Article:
It always makes me feel a bit funny when someone complements me on my writing.
When I was in high school, I took pride in being a girl who loved math and art, but hated writing. I would seriously wait until the very last minute to write a paper, and only then doing it for fear that I would be grounded for life and unable to watch television or talk on the phone ever again.
When I would hand a rough draft of a paper over to my mom for feedback, I would feel the defensiveness bubbling up and taking residence in my body. When she would call me downstairs to review, I could feel my entire body tense up. It was the slowest and most painful walk I ever took.
And then she’d lay the feedback on me.
This is a run on sentence.
Seriously, Emily. What is this?!
What are you even trying to say here?
Go back and do it again. And this time, TRY.
I would burst into tears and run back upstairs, stomping my feet, mumbling profanities under my breath, and slamming my door in a huff. And the, reluctantly, I’d try to do what she said. We would do this dance all night long, as it usually took 3 or 4 tries to get to the point where it was passable.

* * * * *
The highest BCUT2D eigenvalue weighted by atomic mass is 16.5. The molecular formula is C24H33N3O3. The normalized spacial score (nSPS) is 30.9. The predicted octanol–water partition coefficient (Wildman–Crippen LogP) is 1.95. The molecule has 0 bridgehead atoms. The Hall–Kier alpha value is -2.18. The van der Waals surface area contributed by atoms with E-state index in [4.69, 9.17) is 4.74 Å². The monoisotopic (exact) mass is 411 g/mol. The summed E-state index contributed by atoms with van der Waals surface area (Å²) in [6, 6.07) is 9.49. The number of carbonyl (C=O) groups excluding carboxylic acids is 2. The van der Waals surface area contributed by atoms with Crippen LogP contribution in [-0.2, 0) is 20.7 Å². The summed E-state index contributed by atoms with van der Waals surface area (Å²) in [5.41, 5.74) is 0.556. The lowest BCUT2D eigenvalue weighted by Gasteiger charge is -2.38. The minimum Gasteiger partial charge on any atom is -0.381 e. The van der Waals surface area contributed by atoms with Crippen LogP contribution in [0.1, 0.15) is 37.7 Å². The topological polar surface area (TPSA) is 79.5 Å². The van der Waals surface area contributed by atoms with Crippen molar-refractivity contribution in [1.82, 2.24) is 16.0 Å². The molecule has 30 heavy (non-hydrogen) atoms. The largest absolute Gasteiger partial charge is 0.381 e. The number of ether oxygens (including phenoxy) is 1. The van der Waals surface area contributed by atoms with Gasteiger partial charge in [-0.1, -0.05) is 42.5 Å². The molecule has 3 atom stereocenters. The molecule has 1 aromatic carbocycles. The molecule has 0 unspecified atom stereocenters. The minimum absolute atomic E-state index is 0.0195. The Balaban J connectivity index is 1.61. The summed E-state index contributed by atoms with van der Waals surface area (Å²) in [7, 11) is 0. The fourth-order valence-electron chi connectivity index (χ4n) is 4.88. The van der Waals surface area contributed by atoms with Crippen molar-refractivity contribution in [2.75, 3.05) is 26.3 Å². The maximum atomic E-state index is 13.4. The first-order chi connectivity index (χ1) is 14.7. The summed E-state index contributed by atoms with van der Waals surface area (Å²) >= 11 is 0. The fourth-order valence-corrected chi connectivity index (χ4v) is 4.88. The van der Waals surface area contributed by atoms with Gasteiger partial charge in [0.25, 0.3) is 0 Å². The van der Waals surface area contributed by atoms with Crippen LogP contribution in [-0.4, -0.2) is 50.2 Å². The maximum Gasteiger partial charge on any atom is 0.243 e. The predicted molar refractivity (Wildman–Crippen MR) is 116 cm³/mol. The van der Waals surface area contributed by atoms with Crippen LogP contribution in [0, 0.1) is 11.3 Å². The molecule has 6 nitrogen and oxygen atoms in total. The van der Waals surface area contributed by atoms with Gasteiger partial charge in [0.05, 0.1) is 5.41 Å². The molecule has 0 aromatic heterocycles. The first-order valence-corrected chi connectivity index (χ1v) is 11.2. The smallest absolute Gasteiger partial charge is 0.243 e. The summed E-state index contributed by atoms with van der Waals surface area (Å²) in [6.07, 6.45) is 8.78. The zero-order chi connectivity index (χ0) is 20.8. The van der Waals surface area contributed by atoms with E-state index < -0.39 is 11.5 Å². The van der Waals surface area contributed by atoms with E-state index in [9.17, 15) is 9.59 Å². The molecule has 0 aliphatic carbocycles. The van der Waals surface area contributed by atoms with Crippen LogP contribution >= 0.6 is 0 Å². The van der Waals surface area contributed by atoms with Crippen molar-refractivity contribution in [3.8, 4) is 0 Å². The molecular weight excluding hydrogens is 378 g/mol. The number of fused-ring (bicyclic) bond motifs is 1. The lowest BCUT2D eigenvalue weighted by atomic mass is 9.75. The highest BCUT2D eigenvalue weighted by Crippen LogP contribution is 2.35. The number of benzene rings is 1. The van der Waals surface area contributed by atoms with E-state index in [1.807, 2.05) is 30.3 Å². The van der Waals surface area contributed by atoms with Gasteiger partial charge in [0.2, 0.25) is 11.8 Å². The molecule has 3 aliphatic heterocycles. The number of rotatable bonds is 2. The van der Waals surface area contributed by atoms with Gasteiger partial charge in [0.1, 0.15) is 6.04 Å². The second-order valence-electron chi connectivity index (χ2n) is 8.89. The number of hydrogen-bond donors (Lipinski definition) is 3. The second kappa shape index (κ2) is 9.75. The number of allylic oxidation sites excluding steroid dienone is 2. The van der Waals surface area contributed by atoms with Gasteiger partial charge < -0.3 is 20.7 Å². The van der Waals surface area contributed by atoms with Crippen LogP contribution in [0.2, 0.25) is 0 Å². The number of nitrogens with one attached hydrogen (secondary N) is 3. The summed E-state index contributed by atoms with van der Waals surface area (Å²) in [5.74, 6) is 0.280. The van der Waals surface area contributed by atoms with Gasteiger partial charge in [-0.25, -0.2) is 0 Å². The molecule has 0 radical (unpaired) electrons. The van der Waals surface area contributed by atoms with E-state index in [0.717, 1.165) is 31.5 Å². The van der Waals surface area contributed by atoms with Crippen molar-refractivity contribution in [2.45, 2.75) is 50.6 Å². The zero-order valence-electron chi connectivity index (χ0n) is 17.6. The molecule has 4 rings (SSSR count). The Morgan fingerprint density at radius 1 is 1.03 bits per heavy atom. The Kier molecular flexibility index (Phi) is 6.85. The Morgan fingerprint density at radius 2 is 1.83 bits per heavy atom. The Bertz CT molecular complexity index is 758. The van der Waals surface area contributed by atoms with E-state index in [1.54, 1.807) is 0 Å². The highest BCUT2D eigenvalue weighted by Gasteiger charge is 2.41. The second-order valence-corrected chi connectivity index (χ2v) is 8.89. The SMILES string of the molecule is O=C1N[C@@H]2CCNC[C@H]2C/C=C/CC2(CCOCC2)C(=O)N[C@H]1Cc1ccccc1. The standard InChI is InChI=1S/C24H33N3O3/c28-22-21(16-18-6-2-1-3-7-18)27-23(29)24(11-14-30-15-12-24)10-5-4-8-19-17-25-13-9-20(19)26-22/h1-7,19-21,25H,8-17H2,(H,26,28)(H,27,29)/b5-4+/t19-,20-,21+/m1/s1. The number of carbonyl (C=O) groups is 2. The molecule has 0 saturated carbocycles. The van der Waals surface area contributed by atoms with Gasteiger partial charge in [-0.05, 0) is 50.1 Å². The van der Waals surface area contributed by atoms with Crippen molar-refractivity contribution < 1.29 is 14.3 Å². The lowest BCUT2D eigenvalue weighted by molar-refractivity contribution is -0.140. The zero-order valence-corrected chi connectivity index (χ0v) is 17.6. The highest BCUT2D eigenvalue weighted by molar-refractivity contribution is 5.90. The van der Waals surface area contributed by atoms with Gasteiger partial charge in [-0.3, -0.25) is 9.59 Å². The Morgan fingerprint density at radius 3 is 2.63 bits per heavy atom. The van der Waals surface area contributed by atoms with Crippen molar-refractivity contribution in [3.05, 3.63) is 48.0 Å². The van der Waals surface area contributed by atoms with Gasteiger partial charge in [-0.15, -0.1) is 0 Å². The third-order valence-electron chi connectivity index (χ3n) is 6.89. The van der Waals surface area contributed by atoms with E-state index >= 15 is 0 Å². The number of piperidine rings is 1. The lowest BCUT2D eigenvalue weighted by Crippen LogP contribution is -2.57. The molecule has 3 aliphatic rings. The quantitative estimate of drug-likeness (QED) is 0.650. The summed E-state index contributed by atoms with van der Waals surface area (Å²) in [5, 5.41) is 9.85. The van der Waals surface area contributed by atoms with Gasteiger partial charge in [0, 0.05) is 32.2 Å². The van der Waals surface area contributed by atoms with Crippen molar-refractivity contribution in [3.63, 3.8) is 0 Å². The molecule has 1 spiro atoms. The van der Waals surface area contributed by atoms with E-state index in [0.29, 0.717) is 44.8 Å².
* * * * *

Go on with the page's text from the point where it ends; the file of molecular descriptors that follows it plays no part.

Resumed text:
By senior year, I began referring to my mom as The Paper Nazi (I blame Seinfeld for that one).
When I left for college, I still sent my papers home to be looked over. Fortunately, the critiques became easier and I got more adept at writing. By the time I went off to grad school, writing stopped being a source of stress. Which is a good thing, since I had to write 5 20-page research papers a semester.
As an adult, things have changed.
I still love art, but my love for math has been replaced with a love for writing. I find great comfort in sitting down to pen a post. Journaling helps me come back into myself and figure things out. And newsletters are some of my favorite things to write. I even VOLUNTARILY took on a 100 Days of Blogging challenge to post (write) something for 100 days in a row.
So that story of hating to write — the one that was filled with red lines and dread — has a new ending. Or, at the very least, a new plot line to play around with.
I’m curious: how did you feel about writing as a kid, and how do you feel about it now? Has anything changed?
Image source: Shady Side Academy (and is of yours truly)